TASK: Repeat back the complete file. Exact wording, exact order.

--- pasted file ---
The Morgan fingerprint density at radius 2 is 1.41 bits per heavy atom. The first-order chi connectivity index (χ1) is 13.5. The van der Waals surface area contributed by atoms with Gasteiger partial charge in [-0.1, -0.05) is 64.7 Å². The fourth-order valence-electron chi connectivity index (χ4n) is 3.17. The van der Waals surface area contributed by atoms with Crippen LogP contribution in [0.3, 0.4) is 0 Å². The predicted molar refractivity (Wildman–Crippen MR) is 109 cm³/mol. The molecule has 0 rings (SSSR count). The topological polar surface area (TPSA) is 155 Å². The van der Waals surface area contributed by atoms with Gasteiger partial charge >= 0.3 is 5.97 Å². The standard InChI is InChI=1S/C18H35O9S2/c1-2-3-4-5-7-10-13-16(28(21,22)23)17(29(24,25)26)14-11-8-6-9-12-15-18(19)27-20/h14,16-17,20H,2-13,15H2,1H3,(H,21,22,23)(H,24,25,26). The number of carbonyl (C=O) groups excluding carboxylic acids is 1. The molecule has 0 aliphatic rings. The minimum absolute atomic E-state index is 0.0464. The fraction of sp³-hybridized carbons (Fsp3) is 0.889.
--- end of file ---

The Morgan fingerprint density at radius 2 is 1.41 bits per heavy atom. The first-order chi connectivity index (χ1) is 13.5. The van der Waals surface area contributed by atoms with Gasteiger partial charge in [-0.1, -0.05) is 64.7 Å². The fourth-order valence-electron chi connectivity index (χ4n) is 3.17. The van der Waals surface area contributed by atoms with Crippen LogP contribution in [0.3, 0.4) is 0 Å². The predicted molar refractivity (Wildman–Crippen MR) is 109 cm³/mol. The molecule has 0 rings (SSSR count). The topological polar surface area (TPSA) is 155 Å². The van der Waals surface area contributed by atoms with Gasteiger partial charge >= 0.3 is 5.97 Å². The standard InChI is InChI=1S/C18H35O9S2/c1-2-3-4-5-7-10-13-16(28(21,22)23)17(29(24,25)26)14-11-8-6-9-12-15-18(19)27-20/h14,16-17,20H,2-13,15H2,1H3,(H,21,22,23)(H,24,25,26). The number of carbonyl (C=O) groups excluding carboxylic acids is 1. The molecule has 0 aliphatic rings. The minimum absolute atomic E-state index is 0.0464. The fraction of sp³-hybridized carbons (Fsp3) is 0.889.